People tell her not to say so, but Judé Ernest will admit it: “I’m an enabler.”
But, of course, she means that in a positive context.
“Enabling is providing someone with a vehicle,” the Mt. Lebanon artist said. “That’s what I want to do, then have them see that they’re able to do it themselves.”
As such, she conducts classes in workshops in a variety of media, with felt creations as her specialty.
Ernest’s latest venture is at Upper St. Clair Public Library, where she is serving as artist-in-residence and has a new program, “Making” Friends, starting Jan. 13. From 2 to 4 p.m. Mondays, patrons are invited to express their own creativity in a thoroughly welcoming environment.
“Basically, I’m going to be the facilitator, the person on the spot, always there to inspire and support and connect,” she said. “I’m very flattered and also inspired. This has been kind of a want of mine for a long time, just getting people to be together.”
Or maybe that’s “bee.”
“I think of it like a quilting bee, where you’re all together,” Ernest explained. “You’re working on something. Everybody’s talking.”
She and Walker Evans, programs and outreach services librarian, have been preparing for “Making” Friends after getting to know each other through the library’s monthly Creative Café program.
“This is an expansion of a number of efforts that the library was already doing in order to connect library users with opportunities to create,” Evans said, including Ernest’s felting classes, instruction in painting and drawing by artist James Sulkowski, and Gulay Baltali teaching Ebru, the Turkish art of paper marbling. “We actually brought her back several times more than we expected to because it was such a high-demand class.”
“Making” Friends features opportunities to create using equipment such as three-dimension printers, a laser engraving machine and heat press.
Then there’s the new Silhouette Cameo 4 vinyl cutter, “which will allow people to create T-shirts and tote bags with iron-on design,” Evans explained. “That’s also going to be very useful for things like cardmaking and scrapbooking. It can cut all kinds of card stock into custom intricate designs.”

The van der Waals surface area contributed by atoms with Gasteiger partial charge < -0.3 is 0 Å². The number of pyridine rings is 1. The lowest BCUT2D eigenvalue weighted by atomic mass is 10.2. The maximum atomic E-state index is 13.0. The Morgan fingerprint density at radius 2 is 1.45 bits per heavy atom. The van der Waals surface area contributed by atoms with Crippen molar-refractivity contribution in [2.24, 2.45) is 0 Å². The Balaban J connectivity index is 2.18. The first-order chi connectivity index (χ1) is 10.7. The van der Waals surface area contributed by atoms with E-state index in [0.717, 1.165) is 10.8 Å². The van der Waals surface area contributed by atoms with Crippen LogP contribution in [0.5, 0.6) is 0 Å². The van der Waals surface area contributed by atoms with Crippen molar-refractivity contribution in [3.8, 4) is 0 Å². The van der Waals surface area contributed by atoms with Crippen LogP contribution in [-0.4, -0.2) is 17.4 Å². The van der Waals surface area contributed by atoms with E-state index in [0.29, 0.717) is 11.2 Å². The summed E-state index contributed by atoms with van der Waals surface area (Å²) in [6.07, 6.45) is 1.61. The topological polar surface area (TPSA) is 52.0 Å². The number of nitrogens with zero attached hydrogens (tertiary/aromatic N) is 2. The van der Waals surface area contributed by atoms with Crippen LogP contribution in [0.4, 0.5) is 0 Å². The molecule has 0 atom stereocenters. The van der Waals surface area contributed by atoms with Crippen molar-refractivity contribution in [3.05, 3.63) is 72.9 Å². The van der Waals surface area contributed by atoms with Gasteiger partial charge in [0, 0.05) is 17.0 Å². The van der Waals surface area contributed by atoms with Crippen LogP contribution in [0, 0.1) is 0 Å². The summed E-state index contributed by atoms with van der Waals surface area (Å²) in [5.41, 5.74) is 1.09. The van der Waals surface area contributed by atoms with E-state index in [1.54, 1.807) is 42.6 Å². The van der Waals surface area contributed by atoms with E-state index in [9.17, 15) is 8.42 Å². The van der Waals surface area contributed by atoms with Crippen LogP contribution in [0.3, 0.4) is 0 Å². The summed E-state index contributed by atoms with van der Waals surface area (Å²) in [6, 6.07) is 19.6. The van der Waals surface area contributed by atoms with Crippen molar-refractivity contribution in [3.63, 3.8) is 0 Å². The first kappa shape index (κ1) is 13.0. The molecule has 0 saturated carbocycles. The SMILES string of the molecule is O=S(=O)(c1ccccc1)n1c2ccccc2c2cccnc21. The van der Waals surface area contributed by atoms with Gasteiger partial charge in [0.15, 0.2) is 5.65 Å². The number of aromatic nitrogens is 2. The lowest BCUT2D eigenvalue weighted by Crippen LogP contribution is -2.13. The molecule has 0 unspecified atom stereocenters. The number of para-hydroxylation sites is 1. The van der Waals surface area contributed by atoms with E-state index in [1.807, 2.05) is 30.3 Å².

For those who lean toward more traditional activities, materials for the likes of beading and origami will be available. Ernest also is seeking the donation of a sewing machine.
“As this program continues and as we see it be embraced, I imagine that who we’re supporting will influence what also we’ll have on site,” she said. “What we want to do is be very organic and very supportive.”
The target audience is pretty much any adult with an interest in creating.
“We really would like to target as broad a cross-section of the community as we can. We want all kinds of people with different interests and different backgrounds, bouncing ideas off one another,” Evans said. "Often, artists end up kind of cooped up, and this is giving them an opportunity to get out and connect with other folks.”
To Ernest, that concept is all-encompassing.
“One of the challenges is to not just have this be women. I am so interested in seeing the dynamics of representation of everyone. This is not just everybody who knows everybody.”
The set hours on Monday afternoons represent more or less of a launching point, according to Evans.
“These are the hours that Judé will be on hand,” he said. “But depending on the type of response we see, we’re very interested in expanding open hours to give folks more times of day, to be flexible with their schedules when they want to drop by and use equipment.”
For now, those who are interested in “Making” Friends are welcome to register in advance.
“That’s helpful for us, to have a rough idea of how many folks to expect,” Evans explained.
“But we won’t be turning anybody away. We want to be as welcoming as we can.”
For more information, visit www.twpusc.org/library/library-home.